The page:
Gilead Sciences, Inc. announced results from four international phase 3 clinical trials, ASTRAL-1, ASTRAL-2, ASTRAL-3 and ASTRAL-4, which showed that Sovaldi in combination with velpatasvir, an investigational pangenotypic NS5A inhibitor, produced high sustained virologic response rates in patients with hepatitis C virus infection.
In the ASTRAL-1, ASTRAL-2, and ASTRAL-3 studies, 1,035 patients with HCV genotype 1 to 6 were assigned a dosage of Sovaldi (sofosbuvir, Gilead Sciences) and velpatasvir (Gilead Sciences) for 12 weeks. Of these patients, 21% had compensated cirrhosis and 28% failed prior treatments. In the ASTRAL-4 study, 267 patients with decompensated cirrhosis were randomly assigned to a regimen of sofosbuvir and velpatasvir with or without ribavirin for 12 weeks, or sofosbuvir and velpatasvir for 24 weeks.
Of the patients in the ASTRAL-1, ASTRAL-2 and ASTRAL-3 studies, 98% achieved SVR12 (n = 1,015). Of the 20 patients who did not achieve SVR12, 13 patients experienced virologic failure and seven were lost to follow-up. Twelve of the 13 virologic failure patients relapsed and no patients with genotype 2, 4, 5 or 6 HCV infection had virologic failure. The most common adverse events were headache, fatigue and nausea. Two patients, one each in ASTRAL-1 and ASTRAL-2, discontinued treatment due to adverse events, according to the release.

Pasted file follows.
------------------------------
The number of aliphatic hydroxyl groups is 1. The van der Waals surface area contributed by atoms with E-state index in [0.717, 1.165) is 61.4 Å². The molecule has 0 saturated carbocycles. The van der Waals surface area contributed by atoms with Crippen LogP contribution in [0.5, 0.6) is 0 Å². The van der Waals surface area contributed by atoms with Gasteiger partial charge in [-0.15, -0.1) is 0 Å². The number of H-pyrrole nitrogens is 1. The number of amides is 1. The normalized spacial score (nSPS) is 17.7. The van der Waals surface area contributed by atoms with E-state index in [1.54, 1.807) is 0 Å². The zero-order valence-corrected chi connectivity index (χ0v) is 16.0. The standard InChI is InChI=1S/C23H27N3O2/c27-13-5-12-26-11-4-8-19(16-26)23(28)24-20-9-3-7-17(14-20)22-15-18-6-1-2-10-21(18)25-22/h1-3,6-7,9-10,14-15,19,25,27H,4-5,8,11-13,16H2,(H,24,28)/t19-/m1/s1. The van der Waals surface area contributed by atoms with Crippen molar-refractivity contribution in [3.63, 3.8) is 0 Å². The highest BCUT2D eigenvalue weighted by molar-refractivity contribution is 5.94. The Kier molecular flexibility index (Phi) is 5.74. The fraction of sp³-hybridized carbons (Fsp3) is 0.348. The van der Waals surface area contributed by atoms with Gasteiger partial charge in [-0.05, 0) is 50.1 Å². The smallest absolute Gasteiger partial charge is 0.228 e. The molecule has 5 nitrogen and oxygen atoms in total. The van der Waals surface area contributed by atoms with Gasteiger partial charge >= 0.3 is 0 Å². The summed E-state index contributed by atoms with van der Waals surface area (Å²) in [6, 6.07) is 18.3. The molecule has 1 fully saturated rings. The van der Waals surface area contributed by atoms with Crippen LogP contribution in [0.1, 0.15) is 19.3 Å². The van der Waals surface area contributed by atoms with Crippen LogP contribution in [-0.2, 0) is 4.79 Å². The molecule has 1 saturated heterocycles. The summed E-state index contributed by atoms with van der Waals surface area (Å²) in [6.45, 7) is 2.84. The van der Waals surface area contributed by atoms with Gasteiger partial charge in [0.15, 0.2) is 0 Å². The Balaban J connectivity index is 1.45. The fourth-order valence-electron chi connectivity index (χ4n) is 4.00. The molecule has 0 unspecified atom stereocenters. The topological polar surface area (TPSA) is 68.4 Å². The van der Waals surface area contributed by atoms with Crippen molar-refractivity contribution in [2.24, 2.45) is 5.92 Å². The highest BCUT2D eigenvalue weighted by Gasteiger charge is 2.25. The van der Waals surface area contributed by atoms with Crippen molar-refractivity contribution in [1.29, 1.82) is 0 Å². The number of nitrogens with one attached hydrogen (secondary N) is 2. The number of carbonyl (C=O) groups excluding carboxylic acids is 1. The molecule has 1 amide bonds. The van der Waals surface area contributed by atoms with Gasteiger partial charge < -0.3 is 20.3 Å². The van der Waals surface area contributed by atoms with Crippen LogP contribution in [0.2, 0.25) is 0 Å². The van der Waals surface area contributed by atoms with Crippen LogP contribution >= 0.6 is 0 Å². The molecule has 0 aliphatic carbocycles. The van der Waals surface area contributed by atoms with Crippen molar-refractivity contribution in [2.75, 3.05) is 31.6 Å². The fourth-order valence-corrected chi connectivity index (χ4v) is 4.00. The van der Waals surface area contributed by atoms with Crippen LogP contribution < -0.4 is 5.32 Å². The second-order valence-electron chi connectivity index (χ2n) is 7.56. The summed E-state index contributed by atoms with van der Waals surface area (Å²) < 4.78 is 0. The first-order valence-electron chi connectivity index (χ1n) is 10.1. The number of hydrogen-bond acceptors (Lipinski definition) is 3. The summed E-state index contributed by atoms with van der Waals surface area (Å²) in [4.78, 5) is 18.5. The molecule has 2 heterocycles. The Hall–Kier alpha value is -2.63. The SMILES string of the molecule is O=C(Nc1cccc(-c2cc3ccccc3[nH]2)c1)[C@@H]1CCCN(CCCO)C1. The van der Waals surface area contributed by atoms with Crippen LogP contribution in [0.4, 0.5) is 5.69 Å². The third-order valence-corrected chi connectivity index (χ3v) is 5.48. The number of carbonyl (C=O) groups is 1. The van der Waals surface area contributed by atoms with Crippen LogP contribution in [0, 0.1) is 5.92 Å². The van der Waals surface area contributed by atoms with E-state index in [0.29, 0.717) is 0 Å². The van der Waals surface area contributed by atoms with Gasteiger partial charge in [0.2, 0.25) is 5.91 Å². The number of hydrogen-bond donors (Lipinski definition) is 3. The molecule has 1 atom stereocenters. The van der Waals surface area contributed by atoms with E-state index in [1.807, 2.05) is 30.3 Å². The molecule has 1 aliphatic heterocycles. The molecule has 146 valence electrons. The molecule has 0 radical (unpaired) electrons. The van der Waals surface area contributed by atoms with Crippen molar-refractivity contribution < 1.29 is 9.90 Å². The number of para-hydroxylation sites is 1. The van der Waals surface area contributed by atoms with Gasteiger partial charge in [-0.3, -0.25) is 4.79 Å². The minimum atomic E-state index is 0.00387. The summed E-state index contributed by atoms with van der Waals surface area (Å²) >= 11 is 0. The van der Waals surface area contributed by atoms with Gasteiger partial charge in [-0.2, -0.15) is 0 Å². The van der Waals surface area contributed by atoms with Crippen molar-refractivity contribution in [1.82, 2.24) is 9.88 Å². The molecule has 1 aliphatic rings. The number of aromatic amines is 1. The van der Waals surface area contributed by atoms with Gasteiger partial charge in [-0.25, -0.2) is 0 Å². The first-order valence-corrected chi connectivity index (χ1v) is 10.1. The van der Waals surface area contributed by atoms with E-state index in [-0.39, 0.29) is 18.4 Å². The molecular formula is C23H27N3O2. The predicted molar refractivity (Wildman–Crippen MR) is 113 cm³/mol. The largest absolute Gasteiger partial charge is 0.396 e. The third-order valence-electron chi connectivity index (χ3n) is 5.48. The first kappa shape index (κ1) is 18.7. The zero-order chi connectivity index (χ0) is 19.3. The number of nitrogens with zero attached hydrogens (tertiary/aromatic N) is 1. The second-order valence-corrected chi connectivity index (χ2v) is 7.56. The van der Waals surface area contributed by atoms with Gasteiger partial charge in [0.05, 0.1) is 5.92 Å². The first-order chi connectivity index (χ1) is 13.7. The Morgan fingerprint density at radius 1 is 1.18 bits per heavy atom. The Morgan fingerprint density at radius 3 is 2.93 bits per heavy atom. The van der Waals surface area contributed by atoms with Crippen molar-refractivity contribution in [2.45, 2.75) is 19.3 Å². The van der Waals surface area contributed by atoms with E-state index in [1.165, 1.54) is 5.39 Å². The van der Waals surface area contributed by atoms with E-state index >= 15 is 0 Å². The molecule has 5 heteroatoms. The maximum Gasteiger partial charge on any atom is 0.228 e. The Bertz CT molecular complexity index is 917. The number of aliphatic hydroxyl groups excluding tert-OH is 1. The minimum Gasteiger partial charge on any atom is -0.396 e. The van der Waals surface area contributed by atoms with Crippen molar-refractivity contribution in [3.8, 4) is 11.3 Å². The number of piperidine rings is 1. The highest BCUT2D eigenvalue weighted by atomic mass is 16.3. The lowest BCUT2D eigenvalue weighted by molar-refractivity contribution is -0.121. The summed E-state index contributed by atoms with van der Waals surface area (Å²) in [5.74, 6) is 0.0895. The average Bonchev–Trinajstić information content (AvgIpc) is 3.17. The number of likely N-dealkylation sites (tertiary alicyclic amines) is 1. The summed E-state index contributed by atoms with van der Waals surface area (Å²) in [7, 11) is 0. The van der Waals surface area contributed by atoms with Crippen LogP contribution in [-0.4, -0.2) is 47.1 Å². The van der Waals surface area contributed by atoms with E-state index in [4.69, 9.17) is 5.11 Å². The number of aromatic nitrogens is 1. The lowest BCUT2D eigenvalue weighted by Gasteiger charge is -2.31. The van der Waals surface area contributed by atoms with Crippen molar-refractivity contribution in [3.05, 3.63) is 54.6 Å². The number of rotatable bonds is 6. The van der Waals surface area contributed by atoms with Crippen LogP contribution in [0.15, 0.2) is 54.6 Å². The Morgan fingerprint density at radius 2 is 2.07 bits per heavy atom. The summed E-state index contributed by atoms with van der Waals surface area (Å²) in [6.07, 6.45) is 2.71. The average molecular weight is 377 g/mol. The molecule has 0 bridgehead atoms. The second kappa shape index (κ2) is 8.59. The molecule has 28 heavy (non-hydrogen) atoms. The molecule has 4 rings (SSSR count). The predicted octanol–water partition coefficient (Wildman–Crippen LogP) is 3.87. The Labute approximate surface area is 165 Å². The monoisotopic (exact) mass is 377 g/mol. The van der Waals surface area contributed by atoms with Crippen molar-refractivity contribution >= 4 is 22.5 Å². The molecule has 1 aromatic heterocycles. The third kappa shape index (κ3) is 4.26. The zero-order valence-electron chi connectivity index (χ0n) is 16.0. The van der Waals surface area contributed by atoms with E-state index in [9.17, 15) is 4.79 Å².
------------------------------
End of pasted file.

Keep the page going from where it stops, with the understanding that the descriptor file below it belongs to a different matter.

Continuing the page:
In the ASTRAL-4 trial, more patients with decompensated cirrhosis who received the combination regimen with ribavirin achieved SVR12 compared with other patients treated with just the combination regimen. The release stated that patients with HCV genotype 1 and 3 treated with the combination regimen with ribavirin had SVR12 rates of 96% and 85%, respectively.
The most common adverse events in ASTRAL-4 were fatigue, nausea and headache. Treatment-related serious adverse events were observed in 18% of patients and nine patients died. “The majority of serious adverse events and deaths were associated with advanced liver disease,” according to the release.
“The ASTRAL study results demonstrate that a 12-week course of therapy with the first fixed-dose combination of two pangenotypic compounds can provide high cure rates for patients with all HCV genotypes,” Norbert Bischofberger, PhD, chief scientific officer at Gilead, said in the release. “We are pleased to have now brought forward our second single-tablet regimen for HCV infection that complements Harvoni [ledipasvir/sofosbuvir], our first single-tablet regimen approved specifically for patients with genotype 1 infection, and which could eliminate the need for HCV genotype testing.”
According to the release, the FDA assigned breakthrough therapy designation to Gilead for the combination of sofosbuvir and velpatasvir.
Disclosures: Bischofberger reports being employed by Gilead Sciences.